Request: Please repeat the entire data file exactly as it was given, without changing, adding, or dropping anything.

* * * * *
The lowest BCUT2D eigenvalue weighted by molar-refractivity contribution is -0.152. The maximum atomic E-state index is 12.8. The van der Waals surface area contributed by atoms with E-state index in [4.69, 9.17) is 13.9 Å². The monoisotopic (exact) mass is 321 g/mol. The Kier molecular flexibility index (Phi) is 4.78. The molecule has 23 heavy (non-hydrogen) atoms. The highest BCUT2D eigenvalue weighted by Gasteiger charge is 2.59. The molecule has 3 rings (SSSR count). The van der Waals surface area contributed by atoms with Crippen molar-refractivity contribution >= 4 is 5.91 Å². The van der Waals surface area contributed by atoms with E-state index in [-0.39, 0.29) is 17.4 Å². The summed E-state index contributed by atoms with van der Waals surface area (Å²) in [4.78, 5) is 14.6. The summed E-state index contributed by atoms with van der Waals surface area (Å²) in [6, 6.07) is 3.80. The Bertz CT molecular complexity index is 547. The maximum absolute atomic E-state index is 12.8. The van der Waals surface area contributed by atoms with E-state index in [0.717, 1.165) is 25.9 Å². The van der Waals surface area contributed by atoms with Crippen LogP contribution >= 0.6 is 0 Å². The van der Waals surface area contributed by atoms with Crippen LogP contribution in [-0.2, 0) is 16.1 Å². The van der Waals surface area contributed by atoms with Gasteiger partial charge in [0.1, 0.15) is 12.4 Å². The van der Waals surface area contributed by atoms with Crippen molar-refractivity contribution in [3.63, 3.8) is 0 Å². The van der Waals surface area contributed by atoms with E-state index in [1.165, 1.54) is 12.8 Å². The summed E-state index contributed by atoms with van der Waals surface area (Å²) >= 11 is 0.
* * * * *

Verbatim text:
The lowest BCUT2D eigenvalue weighted by molar-refractivity contribution is -0.152. The maximum atomic E-state index is 12.8. The van der Waals surface area contributed by atoms with E-state index in [4.69, 9.17) is 13.9 Å². The monoisotopic (exact) mass is 321 g/mol. The Kier molecular flexibility index (Phi) is 4.78. The molecule has 23 heavy (non-hydrogen) atoms. The highest BCUT2D eigenvalue weighted by Gasteiger charge is 2.59. The molecule has 3 rings (SSSR count). The van der Waals surface area contributed by atoms with Crippen molar-refractivity contribution >= 4 is 5.91 Å². The van der Waals surface area contributed by atoms with E-state index in [-0.39, 0.29) is 17.4 Å². The summed E-state index contributed by atoms with van der Waals surface area (Å²) in [4.78, 5) is 14.6. The summed E-state index contributed by atoms with van der Waals surface area (Å²) in [6, 6.07) is 3.80. The Bertz CT molecular complexity index is 547. The maximum absolute atomic E-state index is 12.8. The van der Waals surface area contributed by atoms with E-state index in [0.717, 1.165) is 25.9 Å². The van der Waals surface area contributed by atoms with Crippen LogP contribution >= 0.6 is 0 Å². The van der Waals surface area contributed by atoms with Crippen LogP contribution in [-0.2, 0) is 16.1 Å². The van der Waals surface area contributed by atoms with Gasteiger partial charge in [0.1, 0.15) is 12.4 Å². The van der Waals surface area contributed by atoms with Crippen molar-refractivity contribution in [3.63, 3.8) is 0 Å². The van der Waals surface area contributed by atoms with E-state index in [1.165, 1.54) is 12.8 Å². The summed E-state index contributed by atoms with van der Waals surface area (Å²) >= 11 is 0.